The next slide from McKinsey is also reasonably straightforward. It’s from a deck about high-growth emerging economies, which they refer to as “outperforming economies”.

The title of the slide says “A pro growth agenda of productivity, income, and demand propelled the outperforming economies”, and the slide itself shows the three areas that have propelled the growth for these emerging economies: productivity, growth, and demand. 

McKinsey slide example with good slide structure

“Outperformers: High-growth emerging economies and the companies that propel them” McKinsey, October 2018

There’s a few data points on the slide and a nice visual in the middle to break down the three main categories, making it pretty easy to spot the different layers in the Pyramid. So obviously, just like in our last slide, the main point will be represented by the title. That is what they want us to understand and take away from the slide first.

Then next the key argument level is also pretty clear with “higher productivity”, “boosting demand”, and “strong and inclusive growth” shown in bold text within each bracket (and also mentioned in the title). Then lastly, the bottom layer of the pyramid is represented by the various bullet points within each bracket (below the key arguments).

Each layer of the pyramid highlighted in a McKinsey slide

Altogether, it makes for a well structured slide with a clear message and clear supporting points. Despite not be organized visually in the same way as the BCG slide, the slide is very well structured and easy to understand. 

Bain Example

Then lastly, we have a slide from Bain, and this one is slightly more complicated than the first two. The title says “Greater than 60% of growth in 2011 continues to come from new customers. However, share from existing customers improved.” The slide is all about the luxury goods market in China, and more specifically, they’re trying to show where the growth in the market is coming from.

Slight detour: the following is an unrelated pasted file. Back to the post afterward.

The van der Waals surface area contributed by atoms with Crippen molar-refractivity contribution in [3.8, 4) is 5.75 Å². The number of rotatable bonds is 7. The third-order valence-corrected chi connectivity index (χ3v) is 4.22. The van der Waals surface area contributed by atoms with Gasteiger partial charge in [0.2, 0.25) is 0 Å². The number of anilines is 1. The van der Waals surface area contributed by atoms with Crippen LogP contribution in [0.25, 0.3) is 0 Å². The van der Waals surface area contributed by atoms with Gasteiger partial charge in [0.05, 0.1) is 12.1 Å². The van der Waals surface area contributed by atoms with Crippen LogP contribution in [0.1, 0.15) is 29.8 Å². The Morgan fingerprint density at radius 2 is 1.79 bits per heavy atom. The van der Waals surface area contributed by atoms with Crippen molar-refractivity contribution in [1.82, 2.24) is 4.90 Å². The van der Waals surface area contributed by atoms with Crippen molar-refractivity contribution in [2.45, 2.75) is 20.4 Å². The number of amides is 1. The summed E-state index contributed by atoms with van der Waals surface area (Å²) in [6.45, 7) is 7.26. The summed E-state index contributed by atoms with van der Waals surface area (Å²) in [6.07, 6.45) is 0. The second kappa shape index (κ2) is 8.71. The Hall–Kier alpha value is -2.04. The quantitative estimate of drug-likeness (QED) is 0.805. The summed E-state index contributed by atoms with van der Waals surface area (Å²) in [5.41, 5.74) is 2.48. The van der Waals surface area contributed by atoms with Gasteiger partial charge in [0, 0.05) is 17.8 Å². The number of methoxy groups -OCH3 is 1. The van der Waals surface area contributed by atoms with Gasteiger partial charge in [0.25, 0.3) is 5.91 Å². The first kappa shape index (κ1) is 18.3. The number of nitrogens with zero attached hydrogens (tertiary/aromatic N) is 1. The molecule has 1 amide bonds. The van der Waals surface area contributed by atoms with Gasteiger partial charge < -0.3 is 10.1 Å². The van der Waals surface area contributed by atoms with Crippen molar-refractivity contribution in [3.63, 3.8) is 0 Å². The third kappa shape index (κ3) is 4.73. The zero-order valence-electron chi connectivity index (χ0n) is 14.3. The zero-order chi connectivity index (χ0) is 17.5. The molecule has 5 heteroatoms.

Bain slide with proper slide structure

 “China Luxury Market Study” Bain & Company, December 2011

The BCG slide was organized neatly into the left and right sections of the slide, and in the McKinsey slide they were bolded with bullet points underneath. What’s tricky about this slide however, is that the Pyramid Principle is not clearly visible at first glance. 

The title of the slide still represents the main point, and the key arguments are not emphasized visually, but logically they’re still present. The first key argument is that growth is coming from new customers, and the second key argument is that growth is coming from existing customers. Then if you look through the body of the slide, you’ll notice that everything falls into one of these two categories. 

Pyramid highlighting Bain's use of proper slide structure

In the waterfall chart for example, notice how it is split into these two categories: new customers (as represented by the red columns), and then existing customers (as represented by the dark grey columns). Then on the right hand side of the slide, each of the bullet points can fit into one of the two categories. 

For example, the first bullet says “China market is still supply driven; new store openings create new demand.” This clearly fits into the key argument about growth coming (in part) from new customers. Combined with the key argument about growth coming from existing customers, these two provide solid logical support for the main point. 

So despite not having an easy visual layout like the previous two examples, this slide is well organized logically, and provides a nice structure that helps the audience clearly understand the main message, as well as the support for that main message. 

You can watch a video version of this article on YouTube.